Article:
That involved improving process lines, changing the infrastructure and putting a new management team in place along with a new approach to the business.

“We had to have a can-do attitude with our partner of Wawa,” Shreiber explains. “‘You want something? Yes, we can do that. No, it won’t be six weeks. It will be six days,’ and that was a little bit different from how they were operating before. Even though the store count has gone up 10% over the years, our business has more than doubled, which means we’re selling more units in the same number of places on a continual basis.”

One of its most significant moves was its 2004 purchase of Country Home Bakers, which had fallen into bankruptcy. Initially, J&J Snack Foods targeted the Atlanta-based baker because they competed against each other in the frozen cookie market. Country Home Bakers not only bolstered its position, but it also provided a key entry into the highly competitive in-store bakery market as well.

Shreiber, who is fond of sports analogies, gives his Monday morning quarterback perspective on the purchase.

“You can pick up yards at a time if you’re a football team,” he says. “First and 10, second and nine, third and eight, but the acquisition of Country Home Bakers gave us enough critical mass [in the] in-store bakery [channel] that we were able to expand it and then take other core products into the in-store bakery part of the business, which expanded our niches.”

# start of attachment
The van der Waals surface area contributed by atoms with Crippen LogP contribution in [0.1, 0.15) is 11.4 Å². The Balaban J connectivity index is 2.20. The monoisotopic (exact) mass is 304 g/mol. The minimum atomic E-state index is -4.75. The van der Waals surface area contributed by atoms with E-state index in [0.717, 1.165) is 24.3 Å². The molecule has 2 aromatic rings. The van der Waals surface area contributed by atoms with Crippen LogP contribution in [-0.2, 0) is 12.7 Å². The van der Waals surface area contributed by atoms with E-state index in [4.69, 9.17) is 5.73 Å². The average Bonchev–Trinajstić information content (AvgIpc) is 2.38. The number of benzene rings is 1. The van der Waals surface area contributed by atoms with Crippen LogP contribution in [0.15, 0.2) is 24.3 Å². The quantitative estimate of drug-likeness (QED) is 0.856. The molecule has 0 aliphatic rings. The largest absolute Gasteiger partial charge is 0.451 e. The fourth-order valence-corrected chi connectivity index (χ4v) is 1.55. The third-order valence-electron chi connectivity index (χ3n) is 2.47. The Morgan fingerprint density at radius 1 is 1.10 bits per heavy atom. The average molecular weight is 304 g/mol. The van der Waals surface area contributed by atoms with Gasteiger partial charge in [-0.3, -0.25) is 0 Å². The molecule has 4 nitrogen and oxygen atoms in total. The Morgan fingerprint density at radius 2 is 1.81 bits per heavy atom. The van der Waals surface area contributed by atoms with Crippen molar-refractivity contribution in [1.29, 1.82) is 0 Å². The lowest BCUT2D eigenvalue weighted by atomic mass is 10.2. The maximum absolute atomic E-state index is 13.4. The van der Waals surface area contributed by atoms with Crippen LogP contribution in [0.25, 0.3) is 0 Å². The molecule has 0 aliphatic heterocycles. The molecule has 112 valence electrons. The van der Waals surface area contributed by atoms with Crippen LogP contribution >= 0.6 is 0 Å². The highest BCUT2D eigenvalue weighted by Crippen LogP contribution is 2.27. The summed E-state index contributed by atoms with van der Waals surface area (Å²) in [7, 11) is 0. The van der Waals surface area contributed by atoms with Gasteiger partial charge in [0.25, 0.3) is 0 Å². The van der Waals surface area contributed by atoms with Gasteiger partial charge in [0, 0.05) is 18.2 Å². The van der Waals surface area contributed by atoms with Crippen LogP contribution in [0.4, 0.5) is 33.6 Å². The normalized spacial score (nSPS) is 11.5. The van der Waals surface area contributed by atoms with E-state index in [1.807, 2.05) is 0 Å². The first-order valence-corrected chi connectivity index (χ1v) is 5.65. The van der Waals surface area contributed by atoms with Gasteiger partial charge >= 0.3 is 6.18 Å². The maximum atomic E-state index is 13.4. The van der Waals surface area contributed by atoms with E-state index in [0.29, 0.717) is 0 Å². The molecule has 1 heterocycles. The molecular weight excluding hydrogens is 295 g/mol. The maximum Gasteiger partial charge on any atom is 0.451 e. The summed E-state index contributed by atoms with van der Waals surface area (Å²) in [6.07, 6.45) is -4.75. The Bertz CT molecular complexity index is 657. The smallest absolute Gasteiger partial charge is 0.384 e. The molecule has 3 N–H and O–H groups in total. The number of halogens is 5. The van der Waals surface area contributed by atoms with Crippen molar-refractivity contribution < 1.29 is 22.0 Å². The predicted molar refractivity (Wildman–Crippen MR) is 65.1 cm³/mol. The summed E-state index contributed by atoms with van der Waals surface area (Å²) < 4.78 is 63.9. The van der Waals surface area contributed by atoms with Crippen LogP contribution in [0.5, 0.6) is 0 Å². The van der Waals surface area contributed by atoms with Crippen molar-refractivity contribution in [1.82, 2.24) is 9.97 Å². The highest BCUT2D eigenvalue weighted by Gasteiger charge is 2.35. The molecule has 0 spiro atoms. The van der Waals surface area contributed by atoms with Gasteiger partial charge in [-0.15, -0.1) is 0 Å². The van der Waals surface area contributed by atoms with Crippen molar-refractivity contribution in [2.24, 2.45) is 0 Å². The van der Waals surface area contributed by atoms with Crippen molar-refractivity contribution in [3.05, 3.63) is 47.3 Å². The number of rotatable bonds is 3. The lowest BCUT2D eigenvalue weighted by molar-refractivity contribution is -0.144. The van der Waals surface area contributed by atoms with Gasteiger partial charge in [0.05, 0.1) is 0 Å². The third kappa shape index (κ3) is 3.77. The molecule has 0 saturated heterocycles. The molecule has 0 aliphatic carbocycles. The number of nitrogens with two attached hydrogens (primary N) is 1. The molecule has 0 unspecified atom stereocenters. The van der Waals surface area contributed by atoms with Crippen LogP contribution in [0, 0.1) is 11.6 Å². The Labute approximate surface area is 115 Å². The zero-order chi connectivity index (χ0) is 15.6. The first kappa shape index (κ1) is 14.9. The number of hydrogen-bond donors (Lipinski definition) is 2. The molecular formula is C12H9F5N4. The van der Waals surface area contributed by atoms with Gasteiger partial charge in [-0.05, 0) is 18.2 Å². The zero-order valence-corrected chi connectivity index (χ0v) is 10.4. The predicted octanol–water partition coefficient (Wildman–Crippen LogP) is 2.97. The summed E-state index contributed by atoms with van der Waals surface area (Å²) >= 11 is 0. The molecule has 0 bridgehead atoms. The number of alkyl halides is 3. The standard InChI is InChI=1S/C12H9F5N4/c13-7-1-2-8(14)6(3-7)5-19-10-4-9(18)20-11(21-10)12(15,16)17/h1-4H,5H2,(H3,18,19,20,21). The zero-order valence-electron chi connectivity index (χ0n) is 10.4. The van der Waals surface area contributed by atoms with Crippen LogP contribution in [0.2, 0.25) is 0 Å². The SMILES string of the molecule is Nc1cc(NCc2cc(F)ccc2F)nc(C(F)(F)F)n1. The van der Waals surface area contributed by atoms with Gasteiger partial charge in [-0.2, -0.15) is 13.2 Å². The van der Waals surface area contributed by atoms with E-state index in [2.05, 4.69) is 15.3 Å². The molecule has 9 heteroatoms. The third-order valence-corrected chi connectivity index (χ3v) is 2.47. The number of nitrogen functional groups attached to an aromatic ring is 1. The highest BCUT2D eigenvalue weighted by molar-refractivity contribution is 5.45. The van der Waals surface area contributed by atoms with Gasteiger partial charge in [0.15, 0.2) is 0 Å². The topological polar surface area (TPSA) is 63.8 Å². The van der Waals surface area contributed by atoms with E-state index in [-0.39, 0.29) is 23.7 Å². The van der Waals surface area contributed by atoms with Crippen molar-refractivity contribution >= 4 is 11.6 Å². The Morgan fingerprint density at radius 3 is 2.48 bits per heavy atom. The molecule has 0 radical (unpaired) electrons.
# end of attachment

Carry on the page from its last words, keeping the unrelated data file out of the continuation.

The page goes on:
At the time of the acquisition, Country Home Bakers had $55 million a year in revenue, but a good portion of the business was losing money.

“We had to improve its manufacturing operation,” Shreiber says. “We changed its management staff. We made it leaner, quicker and more efficient.”

That meant hiring Vince Melchiorre who now serves as the division’s president as well as senior vice president and CMO for J&J Snacks Food as a whole. Turning around the business wasn’t easy.

“Losing money with Gerry Shreiber is not a good thing, and there were a lot of tough questions that had to be answered,” Melchiorre says.

With commodities skyrocketing last year, that meant raising prices or replacing unprofitable business with new money making ones, when possible. It also meant consolidating a good portion of the company’s cookie business under the Country Home Bakers umbrella in Atlanta.

“Country Home has become the hub of all baked products, including cookies, breads and biscuits,” Melchiorre says. “It’s similar with Pennsauken with bringing in pretzels and frozen novelty. That’s the hub for those products.”